( Continue reading at Insert Credit )


  • Reading time:1 mins read

by [name redacted]

As we strolled past the Megaking booth on the show floor, I spotted an OutRun2 machine in the distance. Drawing closer, I noticed that it was a feature of the CRI (now a subdivision of SEGA-AM2) booth. A polite elderly Japanese fellow swiped Brandon’s and my ID cards; he handed us pamphlets and old-fashioned Japanese fans with the CRI logo on them. Only two people were before us. The initial plan was, I — being such a fan of the original OutRun — would play the game, and subsequently write up my impressions. Time was short.

As we waited, I read through a bilingual “Naze Nani CRI” comic, which illustrated for kids on both shores the benefits of MPEG SofDec and the ADX compression algorithm. A middle-aged Asian man stood behind me, arms crossed in front of his ID badge. “Do you like the original?” he asked. We nodded and grinned, politely.

( Continue reading at Insert Credit )

Game Artists’ Manifesto

  • Reading time:10 mins read

Skies of Arcadia — there’s little I did in that game that didn’t result in something rather wondrous. And little that didn’t feel important in some way. Everything about Arcadia, it’s set up to build anticipation and wonder. Even just the dungeon and town design.

Take that ruin near the beginning; the tower where the moonstone lands, just after the intro events. There’s this long walkway, above water. The camera follows behind Vyse’s shoulders. There’s a fish-eye effect, which seems to make the path stretch on forever. And way on the other end is the dungeon. As Vyse runs toward it, his feet and elbows flail back toward the camera. He seems eager to get where he’s going. And we’re following him, seeing what he sees. It’s not really that far, but there’s this buildup of tension as you approach. And — inside, it’s one of the first real 3D dungeon environments I’d encountered in a console RPG.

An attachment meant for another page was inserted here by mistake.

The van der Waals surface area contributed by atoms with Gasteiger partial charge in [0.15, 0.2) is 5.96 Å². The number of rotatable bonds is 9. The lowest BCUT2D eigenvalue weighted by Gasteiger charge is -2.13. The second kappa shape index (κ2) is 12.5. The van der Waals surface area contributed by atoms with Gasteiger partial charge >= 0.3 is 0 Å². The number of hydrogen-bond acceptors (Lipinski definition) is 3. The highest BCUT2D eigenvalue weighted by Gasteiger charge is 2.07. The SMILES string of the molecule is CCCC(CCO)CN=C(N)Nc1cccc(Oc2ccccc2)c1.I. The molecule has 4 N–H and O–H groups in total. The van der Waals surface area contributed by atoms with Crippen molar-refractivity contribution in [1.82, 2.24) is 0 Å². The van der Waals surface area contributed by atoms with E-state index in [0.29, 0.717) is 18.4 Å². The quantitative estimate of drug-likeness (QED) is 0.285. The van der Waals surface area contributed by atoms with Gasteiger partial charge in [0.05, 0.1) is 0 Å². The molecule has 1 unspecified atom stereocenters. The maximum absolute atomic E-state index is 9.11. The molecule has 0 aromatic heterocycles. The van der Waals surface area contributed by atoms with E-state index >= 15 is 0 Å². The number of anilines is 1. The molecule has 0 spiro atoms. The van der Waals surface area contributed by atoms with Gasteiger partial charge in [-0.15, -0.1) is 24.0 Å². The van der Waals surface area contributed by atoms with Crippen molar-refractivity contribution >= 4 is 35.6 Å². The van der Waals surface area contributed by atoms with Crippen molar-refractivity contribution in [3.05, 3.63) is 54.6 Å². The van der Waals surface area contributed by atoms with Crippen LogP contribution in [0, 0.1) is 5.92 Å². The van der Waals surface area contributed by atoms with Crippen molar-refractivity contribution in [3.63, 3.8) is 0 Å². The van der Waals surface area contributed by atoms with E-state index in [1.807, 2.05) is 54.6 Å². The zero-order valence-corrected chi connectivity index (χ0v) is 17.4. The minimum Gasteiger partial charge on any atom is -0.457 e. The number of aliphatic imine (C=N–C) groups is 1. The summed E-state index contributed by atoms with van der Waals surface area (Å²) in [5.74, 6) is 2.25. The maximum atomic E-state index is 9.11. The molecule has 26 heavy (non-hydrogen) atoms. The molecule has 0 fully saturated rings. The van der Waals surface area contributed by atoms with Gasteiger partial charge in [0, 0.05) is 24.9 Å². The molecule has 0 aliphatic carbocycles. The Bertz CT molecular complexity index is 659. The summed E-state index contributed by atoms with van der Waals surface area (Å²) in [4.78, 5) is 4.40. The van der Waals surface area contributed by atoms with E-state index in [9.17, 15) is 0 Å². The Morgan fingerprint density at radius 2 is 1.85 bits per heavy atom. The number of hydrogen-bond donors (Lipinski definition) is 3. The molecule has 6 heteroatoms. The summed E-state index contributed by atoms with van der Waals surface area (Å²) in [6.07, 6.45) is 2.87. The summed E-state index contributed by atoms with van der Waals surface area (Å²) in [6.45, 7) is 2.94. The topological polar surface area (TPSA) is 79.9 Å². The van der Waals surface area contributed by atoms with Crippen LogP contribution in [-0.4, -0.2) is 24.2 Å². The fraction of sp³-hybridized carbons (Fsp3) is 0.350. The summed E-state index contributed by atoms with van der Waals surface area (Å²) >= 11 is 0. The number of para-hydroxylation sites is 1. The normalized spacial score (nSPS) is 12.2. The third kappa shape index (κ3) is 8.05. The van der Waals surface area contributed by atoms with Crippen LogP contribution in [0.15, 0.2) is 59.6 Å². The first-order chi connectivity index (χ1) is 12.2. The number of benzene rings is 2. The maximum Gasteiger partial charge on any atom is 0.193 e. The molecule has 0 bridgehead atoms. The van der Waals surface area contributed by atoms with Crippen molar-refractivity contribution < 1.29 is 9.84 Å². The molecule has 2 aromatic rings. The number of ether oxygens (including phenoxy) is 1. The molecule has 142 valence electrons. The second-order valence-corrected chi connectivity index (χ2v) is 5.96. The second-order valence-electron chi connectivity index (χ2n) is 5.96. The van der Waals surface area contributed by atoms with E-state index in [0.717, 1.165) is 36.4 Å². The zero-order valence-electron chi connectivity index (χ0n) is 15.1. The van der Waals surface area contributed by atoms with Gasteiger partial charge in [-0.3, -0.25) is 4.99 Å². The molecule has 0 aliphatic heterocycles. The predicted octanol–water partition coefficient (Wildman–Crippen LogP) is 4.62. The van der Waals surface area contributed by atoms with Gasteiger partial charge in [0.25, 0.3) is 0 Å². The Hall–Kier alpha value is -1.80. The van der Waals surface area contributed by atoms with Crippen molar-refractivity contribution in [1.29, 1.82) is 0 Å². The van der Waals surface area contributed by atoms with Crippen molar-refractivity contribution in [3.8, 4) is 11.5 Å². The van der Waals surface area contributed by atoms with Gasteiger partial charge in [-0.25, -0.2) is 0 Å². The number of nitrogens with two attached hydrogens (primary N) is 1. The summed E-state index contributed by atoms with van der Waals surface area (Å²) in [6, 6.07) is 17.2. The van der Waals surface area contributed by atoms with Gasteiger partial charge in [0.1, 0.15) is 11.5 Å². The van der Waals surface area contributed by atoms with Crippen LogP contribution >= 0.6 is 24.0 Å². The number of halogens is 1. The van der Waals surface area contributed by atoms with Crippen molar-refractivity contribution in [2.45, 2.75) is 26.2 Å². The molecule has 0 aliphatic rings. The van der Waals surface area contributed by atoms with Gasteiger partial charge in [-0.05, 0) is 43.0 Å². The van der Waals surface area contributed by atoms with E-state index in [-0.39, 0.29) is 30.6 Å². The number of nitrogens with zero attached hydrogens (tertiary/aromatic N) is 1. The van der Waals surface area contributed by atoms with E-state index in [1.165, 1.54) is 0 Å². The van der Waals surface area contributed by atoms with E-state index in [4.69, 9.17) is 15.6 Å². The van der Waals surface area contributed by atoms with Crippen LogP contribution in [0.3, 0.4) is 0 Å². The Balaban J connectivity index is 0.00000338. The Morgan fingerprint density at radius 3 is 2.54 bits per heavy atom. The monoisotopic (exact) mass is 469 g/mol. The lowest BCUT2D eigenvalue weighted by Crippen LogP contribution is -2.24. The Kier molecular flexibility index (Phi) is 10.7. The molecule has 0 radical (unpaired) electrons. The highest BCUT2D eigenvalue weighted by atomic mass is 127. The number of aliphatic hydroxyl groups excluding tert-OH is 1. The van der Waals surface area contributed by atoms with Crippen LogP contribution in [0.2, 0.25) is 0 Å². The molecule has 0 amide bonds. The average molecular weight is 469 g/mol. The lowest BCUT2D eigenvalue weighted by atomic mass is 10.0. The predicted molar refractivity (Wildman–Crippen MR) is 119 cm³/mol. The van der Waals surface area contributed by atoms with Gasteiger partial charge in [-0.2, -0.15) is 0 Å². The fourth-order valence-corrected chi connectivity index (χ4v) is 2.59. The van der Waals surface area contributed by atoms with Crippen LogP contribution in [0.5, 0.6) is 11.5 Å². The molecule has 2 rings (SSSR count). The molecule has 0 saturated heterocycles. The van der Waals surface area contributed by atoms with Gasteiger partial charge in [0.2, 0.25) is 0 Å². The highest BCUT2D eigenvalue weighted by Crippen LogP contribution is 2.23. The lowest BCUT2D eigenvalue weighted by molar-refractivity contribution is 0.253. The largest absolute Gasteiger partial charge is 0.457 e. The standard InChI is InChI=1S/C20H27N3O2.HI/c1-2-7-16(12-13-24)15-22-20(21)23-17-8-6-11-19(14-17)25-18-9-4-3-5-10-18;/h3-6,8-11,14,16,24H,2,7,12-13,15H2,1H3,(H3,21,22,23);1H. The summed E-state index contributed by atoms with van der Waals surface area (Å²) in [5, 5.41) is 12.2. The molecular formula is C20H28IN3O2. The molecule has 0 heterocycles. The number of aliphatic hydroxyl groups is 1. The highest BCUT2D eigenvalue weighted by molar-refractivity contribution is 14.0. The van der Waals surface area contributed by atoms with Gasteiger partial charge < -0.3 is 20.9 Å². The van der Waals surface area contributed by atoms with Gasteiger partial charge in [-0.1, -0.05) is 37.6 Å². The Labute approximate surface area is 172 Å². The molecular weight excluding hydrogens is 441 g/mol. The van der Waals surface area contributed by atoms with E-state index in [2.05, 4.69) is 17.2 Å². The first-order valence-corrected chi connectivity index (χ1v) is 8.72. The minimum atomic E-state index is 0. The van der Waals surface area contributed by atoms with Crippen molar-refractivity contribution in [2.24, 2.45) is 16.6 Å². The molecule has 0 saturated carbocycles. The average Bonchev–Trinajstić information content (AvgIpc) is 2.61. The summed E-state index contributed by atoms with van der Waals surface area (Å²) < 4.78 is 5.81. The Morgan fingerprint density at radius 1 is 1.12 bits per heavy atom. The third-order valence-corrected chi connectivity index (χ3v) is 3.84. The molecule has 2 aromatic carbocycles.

That is to say: it takes its third dimension into account. As it it’s a real space, with is own logic. As you progress, you begin to understand the importance of features that you didn’t more than notice before; elements of the dungeon’s structure. And eventually, you solve it like a Rubick’s cube of sorts. You’ve unlocked its secrets, and mastered some skills, and begun to own some space.

It leads you on, but it does so by trusting you to follow your intuition. And when you do that, you’re rewarded. That is what is glorious about the game. It is built to reward curiosity, and gut instinct. And it does a great job at creating that curiosity to begin with. That is its genius. Then there’s the fact that most of the elements that are required to understand are in plain view through most of the game — it’s just that you need to play the game, to understand the significance of everything in the world well enough to put it all together. It’s a real place, and you get to know it by living there.

By the end of the game, there’s this sense of great enlightenment. So that’s why the world is the way it is. And — there’s still more left to discover. It leaves one with the feeling of possibility. Like anything could be out there, if one just were to work hard enough to find it. It’s incredibly inspirational. And this is all… intentional. Maybe not fully conscious, but it’s part of the game’s design.